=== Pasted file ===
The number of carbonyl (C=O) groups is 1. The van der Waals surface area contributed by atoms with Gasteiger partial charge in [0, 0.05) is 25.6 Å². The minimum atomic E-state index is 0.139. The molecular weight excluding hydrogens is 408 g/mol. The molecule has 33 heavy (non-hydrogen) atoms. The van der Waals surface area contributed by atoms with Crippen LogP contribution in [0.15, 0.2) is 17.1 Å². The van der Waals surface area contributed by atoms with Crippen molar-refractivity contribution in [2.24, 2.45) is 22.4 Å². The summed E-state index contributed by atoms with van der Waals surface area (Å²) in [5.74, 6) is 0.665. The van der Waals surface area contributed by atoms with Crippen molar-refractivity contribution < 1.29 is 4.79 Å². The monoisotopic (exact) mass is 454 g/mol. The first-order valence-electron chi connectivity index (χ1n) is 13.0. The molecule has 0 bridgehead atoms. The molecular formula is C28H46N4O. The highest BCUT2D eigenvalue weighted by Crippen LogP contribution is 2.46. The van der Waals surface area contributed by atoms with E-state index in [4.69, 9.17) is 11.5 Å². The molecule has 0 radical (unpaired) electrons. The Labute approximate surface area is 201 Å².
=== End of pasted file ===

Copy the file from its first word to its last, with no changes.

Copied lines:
The number of carbonyl (C=O) groups is 1. The van der Waals surface area contributed by atoms with Gasteiger partial charge in [0, 0.05) is 25.6 Å². The minimum atomic E-state index is 0.139. The molecular weight excluding hydrogens is 408 g/mol. The molecule has 33 heavy (non-hydrogen) atoms. The van der Waals surface area contributed by atoms with Crippen LogP contribution in [0.15, 0.2) is 17.1 Å². The van der Waals surface area contributed by atoms with Crippen molar-refractivity contribution in [2.24, 2.45) is 22.4 Å². The summed E-state index contributed by atoms with van der Waals surface area (Å²) in [5.74, 6) is 0.665. The van der Waals surface area contributed by atoms with Crippen molar-refractivity contribution < 1.29 is 4.79 Å². The monoisotopic (exact) mass is 454 g/mol. The first-order valence-electron chi connectivity index (χ1n) is 13.0. The molecule has 0 bridgehead atoms. The molecular formula is C28H46N4O. The highest BCUT2D eigenvalue weighted by Crippen LogP contribution is 2.46. The van der Waals surface area contributed by atoms with E-state index in [4.69, 9.17) is 11.5 Å². The molecule has 0 radical (unpaired) electrons. The Labute approximate surface area is 201 Å².